New generation of microchips: DPMA President congratulates winners of the Deutscher Zukunftspreis award
DPMA President: Pioneers of progress in many sectors of industry – Federal President honours award winners in a livestream
Federal President Frank-Walter Steinmeier, Peter Kürz (Carl Zeiss SMT), Dr Michael Kösters (TRUMPF) und Dr Sergiy Yulin (Fraunhofer)
Press release of 25 November 2020
Munich. Their development enables a new generation of microchips: The President of the German Patent and Trade Mark Office (DPMA), Cornelia Rudloff-Schäffer, congratulates the developers at Carl Zeiss SMT GmbH, Oberkochen, TRUMPF Lasersystems for Semiconductor Manufacturing GmbH, Ditzingen and the Fraunhofer Institute for Applied Optics and Precision Engineering IOF, Jena on winning the Deutscher Zukunftspreis 2020 award of the Federal President. "Through their development, the award winners have achieved what distinguishes outstanding inventors: They have pushed the boundaries of what is technically feasible. The central importance of chip technology for current technological development makes them pioneers of progress in many important sectors of industry," said the DPMA President, who is a member of the Board of Trustees of the Deutscher Zukunftspreis award.
For the Deutscher Zukunftspreis award, Dr Peter Kürz (Carl Zeiss SMT), Dr Michael Kösters (TRUMPF) and Dr Sergiy Yulin (Fraunhofer) presented a jointly developed manufacturing technology that takes the production of microchips to a new level: EUV lithography. EUV means “extreme ultraviolet” light with an extremely short wavelength. This allows to produce more powerful, more energy-efficient and more cost-efficient microchips than ever before. A novel optical system and extremely powerful laser technology contributed to the technological breakthrough.
Powerful microchips are a basic prerequisite for digital networks, which exchange large amounts of data, to function effectively. They are what makes automated applications possible in the first place: at home (smart home), in manufacturing (smart factory), artificial intelligence systems and technologies such as autonomous driving.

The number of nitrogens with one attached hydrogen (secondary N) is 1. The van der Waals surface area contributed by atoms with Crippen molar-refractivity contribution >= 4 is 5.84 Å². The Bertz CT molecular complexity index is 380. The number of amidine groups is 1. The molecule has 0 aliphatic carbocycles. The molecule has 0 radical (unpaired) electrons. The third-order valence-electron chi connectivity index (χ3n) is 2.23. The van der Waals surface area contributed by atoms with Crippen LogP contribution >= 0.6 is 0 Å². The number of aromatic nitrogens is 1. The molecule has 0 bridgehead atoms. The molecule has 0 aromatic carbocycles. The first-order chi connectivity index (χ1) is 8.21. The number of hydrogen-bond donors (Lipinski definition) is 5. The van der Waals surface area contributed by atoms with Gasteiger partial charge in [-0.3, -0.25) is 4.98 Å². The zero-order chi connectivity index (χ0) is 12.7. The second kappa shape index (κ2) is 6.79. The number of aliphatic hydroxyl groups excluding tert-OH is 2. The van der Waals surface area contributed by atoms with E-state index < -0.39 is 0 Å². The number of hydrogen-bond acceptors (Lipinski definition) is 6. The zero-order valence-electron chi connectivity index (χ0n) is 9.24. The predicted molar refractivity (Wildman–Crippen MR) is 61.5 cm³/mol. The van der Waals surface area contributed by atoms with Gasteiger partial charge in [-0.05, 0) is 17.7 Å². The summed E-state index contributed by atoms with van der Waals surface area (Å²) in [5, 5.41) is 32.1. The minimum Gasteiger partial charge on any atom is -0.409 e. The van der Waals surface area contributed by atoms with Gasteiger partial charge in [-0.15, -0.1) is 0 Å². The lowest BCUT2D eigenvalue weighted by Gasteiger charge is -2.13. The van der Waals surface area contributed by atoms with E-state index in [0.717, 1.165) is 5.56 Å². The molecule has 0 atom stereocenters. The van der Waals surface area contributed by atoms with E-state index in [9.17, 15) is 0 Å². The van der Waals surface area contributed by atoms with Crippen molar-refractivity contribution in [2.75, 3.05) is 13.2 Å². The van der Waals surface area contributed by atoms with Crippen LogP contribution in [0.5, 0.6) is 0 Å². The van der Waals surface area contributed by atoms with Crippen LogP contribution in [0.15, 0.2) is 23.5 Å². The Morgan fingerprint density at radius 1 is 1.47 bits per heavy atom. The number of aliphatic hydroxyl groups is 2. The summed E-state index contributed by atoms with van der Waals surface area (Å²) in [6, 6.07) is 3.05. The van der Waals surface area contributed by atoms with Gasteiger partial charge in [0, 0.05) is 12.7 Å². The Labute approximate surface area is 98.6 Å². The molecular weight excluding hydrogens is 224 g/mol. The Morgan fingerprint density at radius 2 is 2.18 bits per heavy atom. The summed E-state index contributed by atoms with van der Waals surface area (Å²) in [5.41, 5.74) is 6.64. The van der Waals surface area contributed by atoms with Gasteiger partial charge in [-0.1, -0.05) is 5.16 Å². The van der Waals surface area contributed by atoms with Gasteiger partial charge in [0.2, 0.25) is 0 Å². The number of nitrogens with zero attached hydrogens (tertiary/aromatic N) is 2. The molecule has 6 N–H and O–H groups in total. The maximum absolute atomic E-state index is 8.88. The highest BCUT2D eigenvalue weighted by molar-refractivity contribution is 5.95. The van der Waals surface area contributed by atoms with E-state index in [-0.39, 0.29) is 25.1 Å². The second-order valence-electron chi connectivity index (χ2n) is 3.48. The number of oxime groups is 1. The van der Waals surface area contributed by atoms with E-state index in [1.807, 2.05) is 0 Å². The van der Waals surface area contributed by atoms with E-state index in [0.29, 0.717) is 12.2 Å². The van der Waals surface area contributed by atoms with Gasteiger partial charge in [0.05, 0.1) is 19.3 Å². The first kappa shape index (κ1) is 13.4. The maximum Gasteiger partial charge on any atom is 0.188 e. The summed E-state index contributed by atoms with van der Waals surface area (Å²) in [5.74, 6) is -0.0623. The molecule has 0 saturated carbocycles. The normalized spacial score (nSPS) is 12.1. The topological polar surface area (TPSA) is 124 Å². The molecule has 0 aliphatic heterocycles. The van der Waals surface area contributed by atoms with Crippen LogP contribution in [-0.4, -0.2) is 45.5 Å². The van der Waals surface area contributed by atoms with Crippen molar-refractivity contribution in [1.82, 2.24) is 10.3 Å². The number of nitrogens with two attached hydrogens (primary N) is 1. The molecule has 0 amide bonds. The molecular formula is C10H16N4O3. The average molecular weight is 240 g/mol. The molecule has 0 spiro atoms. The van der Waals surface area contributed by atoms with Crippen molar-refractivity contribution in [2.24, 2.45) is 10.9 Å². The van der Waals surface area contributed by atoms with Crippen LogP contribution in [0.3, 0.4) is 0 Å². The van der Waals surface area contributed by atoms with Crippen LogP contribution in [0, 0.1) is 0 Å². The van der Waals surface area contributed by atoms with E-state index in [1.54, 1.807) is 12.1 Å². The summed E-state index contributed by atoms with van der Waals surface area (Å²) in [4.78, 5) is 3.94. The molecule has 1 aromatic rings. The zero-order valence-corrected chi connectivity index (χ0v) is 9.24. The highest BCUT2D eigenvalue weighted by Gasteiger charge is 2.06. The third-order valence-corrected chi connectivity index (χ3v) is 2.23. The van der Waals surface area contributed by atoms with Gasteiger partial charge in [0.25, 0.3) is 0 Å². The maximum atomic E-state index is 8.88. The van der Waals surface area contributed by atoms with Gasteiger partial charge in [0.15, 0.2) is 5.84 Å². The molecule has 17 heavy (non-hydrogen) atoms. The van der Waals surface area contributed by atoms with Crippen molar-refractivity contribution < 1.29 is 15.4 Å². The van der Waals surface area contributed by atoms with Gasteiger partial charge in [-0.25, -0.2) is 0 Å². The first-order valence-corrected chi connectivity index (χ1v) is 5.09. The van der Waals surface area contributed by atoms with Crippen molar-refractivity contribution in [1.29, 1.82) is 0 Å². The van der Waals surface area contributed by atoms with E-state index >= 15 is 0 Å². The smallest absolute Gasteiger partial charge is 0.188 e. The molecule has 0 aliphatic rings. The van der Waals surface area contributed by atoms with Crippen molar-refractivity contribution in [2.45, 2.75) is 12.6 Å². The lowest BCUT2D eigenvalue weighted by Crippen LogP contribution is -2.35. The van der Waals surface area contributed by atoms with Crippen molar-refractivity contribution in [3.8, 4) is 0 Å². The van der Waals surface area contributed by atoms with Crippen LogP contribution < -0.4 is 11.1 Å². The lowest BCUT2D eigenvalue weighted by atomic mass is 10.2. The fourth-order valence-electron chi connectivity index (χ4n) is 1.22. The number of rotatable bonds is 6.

Federal President Frank-Walter Steinmeier presented the prize at the awards ceremony, which was streamed live in the evening – this year due to the coronavirus pandemic without a large audience present. Deutscher Zukunftspreis, the German future award for Innovation in Science and Technology, is endowed with 250,000 euros.
Two other teams were nominated for the award:
A team of Carl Zeiss Meditec AG, Oberkochen and the Inselspital University Hospital Bern, Switzerland presented the new robotic visualisation system KINEVO 900, which was developed for the operating theatre. Thanks to robotics technology, digital imaging and a newly developed microinspection tool the system relieves the burden on surgeons performing long, complicated surgeries on the brain or spine. It also produces better images and makes regions of the body obscured by other tissue visible to the surgeons. This contributes to making surgical procedures safer and more efficient, which significantly improves the chances of curing seriously ill patients.
Development number three was presented by the building materials manufacturing company Franken Maxit Mauermörtel GmbH & Co, Kasendorf, Dyneon GmbH, Burgkirchen and the Keylab Glass Technology at the University of Bayreuth. They jointly developed a new, sprayable insulating material for façades for energy-efficient building insulation. Tiny glass bubbles enhance the insulation capacity. This novel material is very easy to use and versatile; in addition, it is very resource-efficient and eco-friendly. Because of the high energy consumption in buildings, thermal insulation is considered an important challenge in the fight against climate change.
The German Patent and Trade Mark Office
Inventiveness and creativity need effective protection. The DPMA is the German centre of expertise for all intellectual property rights – patents, utility models, trade marks and designs. As the largest national patent office in Europe and the fifth largest national patent office in the world, our office stands for the future of Germany as a country of inventors in a globalised economy. Its staff of just under 2,800 at three locations – Munich, Jena and Berlin – provide services for inventors and companies. They implement federal innovation strategies and develop the national, European and international IP systems further.
Picture: Deutscher Zukunftspreis
Last updated: 25 November 2020